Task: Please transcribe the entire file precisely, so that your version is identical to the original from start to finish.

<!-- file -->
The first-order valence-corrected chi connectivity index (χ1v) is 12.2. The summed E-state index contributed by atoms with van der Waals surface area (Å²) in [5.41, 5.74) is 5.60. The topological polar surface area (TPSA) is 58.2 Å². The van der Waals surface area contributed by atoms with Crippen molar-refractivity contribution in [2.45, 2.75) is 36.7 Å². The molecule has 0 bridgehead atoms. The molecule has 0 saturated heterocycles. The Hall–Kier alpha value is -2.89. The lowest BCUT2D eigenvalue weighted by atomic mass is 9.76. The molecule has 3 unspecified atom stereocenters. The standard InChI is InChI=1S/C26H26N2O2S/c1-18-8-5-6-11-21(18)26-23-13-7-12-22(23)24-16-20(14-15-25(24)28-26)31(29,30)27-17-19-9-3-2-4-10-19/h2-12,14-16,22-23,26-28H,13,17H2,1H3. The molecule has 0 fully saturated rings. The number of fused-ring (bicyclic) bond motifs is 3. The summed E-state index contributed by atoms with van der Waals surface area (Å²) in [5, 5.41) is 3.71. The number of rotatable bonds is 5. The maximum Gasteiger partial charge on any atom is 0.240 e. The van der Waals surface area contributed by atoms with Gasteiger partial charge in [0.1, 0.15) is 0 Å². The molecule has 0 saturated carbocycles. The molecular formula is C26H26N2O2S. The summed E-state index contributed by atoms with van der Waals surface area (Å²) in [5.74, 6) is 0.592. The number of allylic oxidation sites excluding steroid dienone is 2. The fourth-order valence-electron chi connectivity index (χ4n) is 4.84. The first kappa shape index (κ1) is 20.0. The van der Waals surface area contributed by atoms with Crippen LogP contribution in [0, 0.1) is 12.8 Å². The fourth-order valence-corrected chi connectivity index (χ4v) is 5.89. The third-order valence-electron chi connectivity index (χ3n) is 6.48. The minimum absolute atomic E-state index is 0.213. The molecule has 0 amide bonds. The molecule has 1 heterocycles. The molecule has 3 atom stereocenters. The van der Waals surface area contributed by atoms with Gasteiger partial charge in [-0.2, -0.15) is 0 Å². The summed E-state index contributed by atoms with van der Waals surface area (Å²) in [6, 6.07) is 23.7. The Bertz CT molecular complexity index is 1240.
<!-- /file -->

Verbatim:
The first-order valence-corrected chi connectivity index (χ1v) is 12.2. The summed E-state index contributed by atoms with van der Waals surface area (Å²) in [5.41, 5.74) is 5.60. The topological polar surface area (TPSA) is 58.2 Å². The van der Waals surface area contributed by atoms with Crippen molar-refractivity contribution in [2.45, 2.75) is 36.7 Å². The molecule has 0 bridgehead atoms. The molecule has 0 saturated heterocycles. The Hall–Kier alpha value is -2.89. The lowest BCUT2D eigenvalue weighted by atomic mass is 9.76. The molecule has 3 unspecified atom stereocenters. The standard InChI is InChI=1S/C26H26N2O2S/c1-18-8-5-6-11-21(18)26-23-13-7-12-22(23)24-16-20(14-15-25(24)28-26)31(29,30)27-17-19-9-3-2-4-10-19/h2-12,14-16,22-23,26-28H,13,17H2,1H3. The molecule has 0 fully saturated rings. The number of fused-ring (bicyclic) bond motifs is 3. The summed E-state index contributed by atoms with van der Waals surface area (Å²) in [5, 5.41) is 3.71. The number of rotatable bonds is 5. The maximum Gasteiger partial charge on any atom is 0.240 e. The van der Waals surface area contributed by atoms with Gasteiger partial charge in [0.1, 0.15) is 0 Å². The molecule has 0 saturated carbocycles. The molecular formula is C26H26N2O2S. The summed E-state index contributed by atoms with van der Waals surface area (Å²) in [5.74, 6) is 0.592. The number of allylic oxidation sites excluding steroid dienone is 2. The fourth-order valence-electron chi connectivity index (χ4n) is 4.84. The first kappa shape index (κ1) is 20.0. The van der Waals surface area contributed by atoms with Crippen LogP contribution in [0, 0.1) is 12.8 Å². The fourth-order valence-corrected chi connectivity index (χ4v) is 5.89. The third-order valence-electron chi connectivity index (χ3n) is 6.48. The minimum absolute atomic E-state index is 0.213. The molecule has 0 amide bonds. The molecule has 1 heterocycles. The molecule has 3 atom stereocenters. The van der Waals surface area contributed by atoms with Gasteiger partial charge in [-0.2, -0.15) is 0 Å². The summed E-state index contributed by atoms with van der Waals surface area (Å²) in [6, 6.07) is 23.7. The Bertz CT molecular complexity index is 1240.